Opinion
College & Workforce Readiness Opinion

Schools and Universities: A New Social Contract

By Russell Olwell — June 16, 2004 4 min read
  • Save to favorites
  • Print
Universities need to get into the business of addressing K-16 education concerns.

Of all the frayed relationships public higher education institutions have, none is more critical than that with the K-12 sector. Not only does the K-12 system hire many of our graduates, but it also provides virtually all of our future customers. Yet report after report has bemoaned the lack of coordination between K-12 schools and universities, and the failure of either to consult and communicate with the other regularly and effectively. At a time when both sides face greater federal and state scrutiny and more public pressure for accountability, working together would seem to be more than simply advisable: It just might ensure that we both have a future.

There are substantial barriers to better collaboration between higher education and schools, most notably the bad habits built up over the years. A nonexhaustive list from the university side would include:

  • Telemarketing. University administrators and faculty members are notorious for calling on school systems only when a grant or program depends on it—and then often at the very last minute, with little time to build a relationship.
  • Promises, promises. Universities are also apt to promise districts the world, if only a federal, state, or foundation grant will come through, even when it is clear that the grant money may pay for only part of what is needed. When the grant does not come through, or does come through without the results promised, trust is lost and the school district disillusioned.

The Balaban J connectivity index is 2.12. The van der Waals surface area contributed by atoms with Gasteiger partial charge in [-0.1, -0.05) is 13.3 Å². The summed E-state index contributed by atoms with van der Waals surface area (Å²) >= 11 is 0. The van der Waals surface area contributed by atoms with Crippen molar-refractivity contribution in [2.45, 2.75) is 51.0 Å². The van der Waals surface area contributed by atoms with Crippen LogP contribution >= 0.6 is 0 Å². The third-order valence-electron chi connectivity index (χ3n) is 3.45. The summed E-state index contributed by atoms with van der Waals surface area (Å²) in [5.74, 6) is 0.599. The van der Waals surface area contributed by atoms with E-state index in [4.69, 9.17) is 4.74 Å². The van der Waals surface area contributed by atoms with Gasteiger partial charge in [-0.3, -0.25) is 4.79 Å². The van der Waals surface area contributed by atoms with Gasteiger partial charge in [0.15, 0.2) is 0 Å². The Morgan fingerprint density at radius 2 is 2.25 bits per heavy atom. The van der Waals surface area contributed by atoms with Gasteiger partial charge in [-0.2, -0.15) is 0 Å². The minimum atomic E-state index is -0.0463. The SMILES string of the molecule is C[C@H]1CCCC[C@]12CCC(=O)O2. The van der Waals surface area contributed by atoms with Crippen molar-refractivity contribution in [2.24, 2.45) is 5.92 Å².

• Short-term relationships. Many university programs for K-12 districts and teachers look more like serial monogamy than a marriage. As funding becomes available or disappears, the university moves on to fresh partners, leaving previous districts in the lurch.
  • Not in my back yard. Public universities should be judged on whether or not they are working effectively with the districts adjacent to them. If they are not doing substantial, important work in those districts, it indicates a lack of credibility and commitment to K-12 education and to the community.
  • Short-term thinking. If most educators would agree that long-term programs and partnerships are needed to improve education, why are most programs fewer than five years in duration?
  • No problems here. Universities need to get out of the business of solving the problems of public schools and into the business of addressing education concerns K-16. Many school districts are light-years ahead of universities, for example, in addressing racial and gender gaps in education. Why are universities so loath to tap that expertise? What is learned in school systems can be applied to the university classroom, and vice versa.

But school districts have not always lived up to their side of the bargain, either. In my years working with schools, I have watched as bureaucratic jealousy and meanness led to cancellation of grant programs. I have witnessed districts’ playing universities off against one another to get the best deal, dropping those that had been partners in the past in favor of more glamorous competitors. Many districts have simply become cynical about university partnerships, after years of broken promises and a lack of real progress toward shared goals.